is the rough order of magnitude of time to compute the solution? Is
it seconds, minutes, hours, or days?
- The linear elastic examples show a problem with a specified
displacement. How do I specify an input force? The piezo essentially
provides a tensile force along the surface.
- Is there a way to specify the problem and solve in cylindrical
coordinates? This is the natural coordinate system.
- How do I specify 6-DOF constraints which correspond to the mirror
mounts?
Thanks in advance for any help!
Tom Aldcroft
5 years, 11 months

updates after 2012.3
by Robert Cimrman

Hi,
this is to inform you about the latest updates of the code.
1. The 'hierarchic' branch has been merged into the master. This branch
introduces a hierarchical FE basis into the code and some other tools described
below. Look at [1] for an example. It's not finished, but I have decided to
merge it already, as the general ideas seem to be work, and I needed some of
the developments in the master and vice-versa. The caveats are for now:
- Only 2_4 (rectangles) and 3_8 (bricks) elements are supported.
- Dirichlet boundary conditions are piece-wise linear - the higher order
boundary dofs are set to zero. To allow them, projections to FE spaces on a
region would have to be implemented. We are thinking about redesigning the C FE
core to make tasks such as this easier.
- Surface integral terms are not yet supported.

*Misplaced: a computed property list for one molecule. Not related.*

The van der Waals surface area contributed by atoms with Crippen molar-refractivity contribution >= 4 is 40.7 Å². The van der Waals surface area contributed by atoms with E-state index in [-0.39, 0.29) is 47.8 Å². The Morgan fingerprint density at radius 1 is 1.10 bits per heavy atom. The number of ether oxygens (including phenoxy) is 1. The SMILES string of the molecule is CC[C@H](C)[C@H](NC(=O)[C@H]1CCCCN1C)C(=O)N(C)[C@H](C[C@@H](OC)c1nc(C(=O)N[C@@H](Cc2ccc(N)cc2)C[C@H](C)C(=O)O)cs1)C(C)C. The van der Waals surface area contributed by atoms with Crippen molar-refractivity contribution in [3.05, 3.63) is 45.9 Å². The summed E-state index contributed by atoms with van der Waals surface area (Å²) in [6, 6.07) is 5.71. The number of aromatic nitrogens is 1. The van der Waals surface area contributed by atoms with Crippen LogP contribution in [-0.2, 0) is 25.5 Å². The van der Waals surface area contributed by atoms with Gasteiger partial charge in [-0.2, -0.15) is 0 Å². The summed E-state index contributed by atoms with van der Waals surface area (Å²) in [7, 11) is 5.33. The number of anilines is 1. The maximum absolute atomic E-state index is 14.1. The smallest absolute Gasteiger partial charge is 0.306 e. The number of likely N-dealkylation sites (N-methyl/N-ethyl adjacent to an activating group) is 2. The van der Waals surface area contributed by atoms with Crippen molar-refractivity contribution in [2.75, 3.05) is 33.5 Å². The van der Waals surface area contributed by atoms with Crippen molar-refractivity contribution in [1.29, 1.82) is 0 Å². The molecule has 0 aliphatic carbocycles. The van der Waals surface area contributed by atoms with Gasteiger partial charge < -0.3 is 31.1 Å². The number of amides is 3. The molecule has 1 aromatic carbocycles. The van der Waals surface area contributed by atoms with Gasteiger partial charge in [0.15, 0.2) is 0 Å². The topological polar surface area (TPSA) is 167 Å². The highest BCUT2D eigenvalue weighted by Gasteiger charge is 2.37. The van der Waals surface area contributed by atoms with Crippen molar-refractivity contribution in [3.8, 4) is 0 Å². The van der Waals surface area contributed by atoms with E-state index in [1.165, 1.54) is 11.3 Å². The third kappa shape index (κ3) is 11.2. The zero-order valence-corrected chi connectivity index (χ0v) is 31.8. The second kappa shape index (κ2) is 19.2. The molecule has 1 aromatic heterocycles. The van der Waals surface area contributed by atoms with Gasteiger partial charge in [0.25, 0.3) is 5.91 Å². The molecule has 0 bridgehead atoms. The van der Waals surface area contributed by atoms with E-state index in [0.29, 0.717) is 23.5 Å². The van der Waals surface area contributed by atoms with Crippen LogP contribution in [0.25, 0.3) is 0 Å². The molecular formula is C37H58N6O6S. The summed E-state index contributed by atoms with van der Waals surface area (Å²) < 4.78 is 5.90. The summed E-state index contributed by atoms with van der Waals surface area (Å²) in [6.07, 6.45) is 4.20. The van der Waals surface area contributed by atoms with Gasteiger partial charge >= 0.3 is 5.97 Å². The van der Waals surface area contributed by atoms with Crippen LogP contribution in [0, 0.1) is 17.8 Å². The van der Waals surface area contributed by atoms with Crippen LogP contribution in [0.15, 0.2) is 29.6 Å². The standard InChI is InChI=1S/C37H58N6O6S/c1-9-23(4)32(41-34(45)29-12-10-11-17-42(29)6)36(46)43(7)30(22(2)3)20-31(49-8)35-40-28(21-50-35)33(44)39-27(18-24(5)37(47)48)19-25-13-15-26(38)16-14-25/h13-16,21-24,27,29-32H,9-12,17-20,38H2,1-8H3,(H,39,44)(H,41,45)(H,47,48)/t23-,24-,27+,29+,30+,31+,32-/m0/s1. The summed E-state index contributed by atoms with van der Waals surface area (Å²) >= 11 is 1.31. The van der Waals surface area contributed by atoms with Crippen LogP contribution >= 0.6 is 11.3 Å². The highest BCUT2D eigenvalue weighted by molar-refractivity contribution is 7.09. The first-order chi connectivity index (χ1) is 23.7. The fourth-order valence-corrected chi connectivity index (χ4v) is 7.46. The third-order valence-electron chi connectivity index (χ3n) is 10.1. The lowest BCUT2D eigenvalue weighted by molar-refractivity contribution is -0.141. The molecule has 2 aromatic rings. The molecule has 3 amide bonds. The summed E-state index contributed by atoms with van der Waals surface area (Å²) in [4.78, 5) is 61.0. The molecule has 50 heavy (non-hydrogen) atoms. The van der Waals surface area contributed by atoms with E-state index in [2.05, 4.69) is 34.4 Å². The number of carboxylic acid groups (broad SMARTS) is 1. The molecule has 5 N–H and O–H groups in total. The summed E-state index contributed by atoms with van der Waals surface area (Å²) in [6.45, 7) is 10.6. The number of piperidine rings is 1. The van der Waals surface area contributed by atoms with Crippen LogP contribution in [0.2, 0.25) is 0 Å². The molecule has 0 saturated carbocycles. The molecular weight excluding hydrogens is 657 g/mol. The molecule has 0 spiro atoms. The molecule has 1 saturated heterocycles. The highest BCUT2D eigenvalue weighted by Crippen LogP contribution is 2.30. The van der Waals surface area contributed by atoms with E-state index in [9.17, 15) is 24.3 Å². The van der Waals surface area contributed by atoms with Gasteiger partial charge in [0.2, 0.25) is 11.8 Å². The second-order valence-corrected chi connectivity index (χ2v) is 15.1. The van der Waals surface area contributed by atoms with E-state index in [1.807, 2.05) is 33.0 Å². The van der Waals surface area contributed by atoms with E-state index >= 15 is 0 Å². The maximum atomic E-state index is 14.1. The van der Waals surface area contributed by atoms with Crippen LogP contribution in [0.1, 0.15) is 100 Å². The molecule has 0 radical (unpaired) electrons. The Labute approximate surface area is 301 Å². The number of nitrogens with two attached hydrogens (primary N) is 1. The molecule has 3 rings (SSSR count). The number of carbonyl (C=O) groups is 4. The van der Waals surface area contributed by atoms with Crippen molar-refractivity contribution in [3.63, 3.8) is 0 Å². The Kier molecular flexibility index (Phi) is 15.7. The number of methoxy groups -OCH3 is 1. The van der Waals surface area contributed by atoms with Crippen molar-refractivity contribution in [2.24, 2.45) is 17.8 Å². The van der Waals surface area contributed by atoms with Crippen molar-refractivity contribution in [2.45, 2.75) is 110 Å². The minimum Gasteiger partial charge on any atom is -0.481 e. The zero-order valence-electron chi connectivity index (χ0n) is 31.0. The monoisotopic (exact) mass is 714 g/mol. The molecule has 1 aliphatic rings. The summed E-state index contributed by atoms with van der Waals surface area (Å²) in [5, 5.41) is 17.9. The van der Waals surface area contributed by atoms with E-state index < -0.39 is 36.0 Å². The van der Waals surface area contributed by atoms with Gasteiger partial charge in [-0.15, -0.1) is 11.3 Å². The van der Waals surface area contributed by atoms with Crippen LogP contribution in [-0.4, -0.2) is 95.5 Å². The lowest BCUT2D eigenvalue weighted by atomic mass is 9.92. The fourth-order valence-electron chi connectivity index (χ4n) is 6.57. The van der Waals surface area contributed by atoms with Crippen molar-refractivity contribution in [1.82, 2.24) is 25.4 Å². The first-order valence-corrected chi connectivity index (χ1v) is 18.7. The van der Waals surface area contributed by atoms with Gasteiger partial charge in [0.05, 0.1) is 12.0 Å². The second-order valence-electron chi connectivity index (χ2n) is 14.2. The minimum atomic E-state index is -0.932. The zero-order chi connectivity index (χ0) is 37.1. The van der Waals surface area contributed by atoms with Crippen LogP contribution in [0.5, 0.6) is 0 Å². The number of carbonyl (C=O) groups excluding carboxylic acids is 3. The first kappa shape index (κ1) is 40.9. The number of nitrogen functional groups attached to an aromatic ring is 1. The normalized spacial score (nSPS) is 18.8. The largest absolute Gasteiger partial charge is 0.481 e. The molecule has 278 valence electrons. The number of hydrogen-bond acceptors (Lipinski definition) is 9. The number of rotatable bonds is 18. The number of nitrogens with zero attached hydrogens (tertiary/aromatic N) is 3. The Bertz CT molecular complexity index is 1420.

- The post-processing is more difficult, as a linearization of the solution is
required.
- A test was written that checks the basis continuity between two elements.
This test revealed that the standard nodal basis on 3_8 elements has wrong face
orientations (the functions from the two face sides do not match) for
approximation order >= 3. This will be fixed, hopefully before the next release.
2. New plotting modules / updated scripts:
- script/save_basis.py can be used to visualize a FE basis or its gradient on a
single element or on a (small) mesh.
- New modules sfepy/postprocess/plot_facets.py and
sfepy/postprocess/plot_dofs.py can be used to plot the reference elements and
DOF numberings. Matplotlib with mplot3d is needed there.
r.
[1] http://docs.sfepy.org/doc-devel/examples/diffusion/sinbc.html
6 years, 6 months

Singular matrix warning
by Alec Kalinin

Hello SfePy,
During the problem solution I got the error:
sfepy: nls: iter: 0, residual: 5.088014e+00 (rel: 1.000000e+00)
warning: singular matrix
zeroing nan and inf entries...
/usr/lib/python2.7/dist-packages/scipy/sparse/linalg/dsolve/umfpack/umfpack.py:556:
RuntimeWarning: divide by zero encountered in double_scalars
econd = 1.0 / self.info[UMFPACK_RCOND]
warning: (almost) singular matrix! (estimated cond. number: inf)
sfepy: rezidual: 0.01 [s]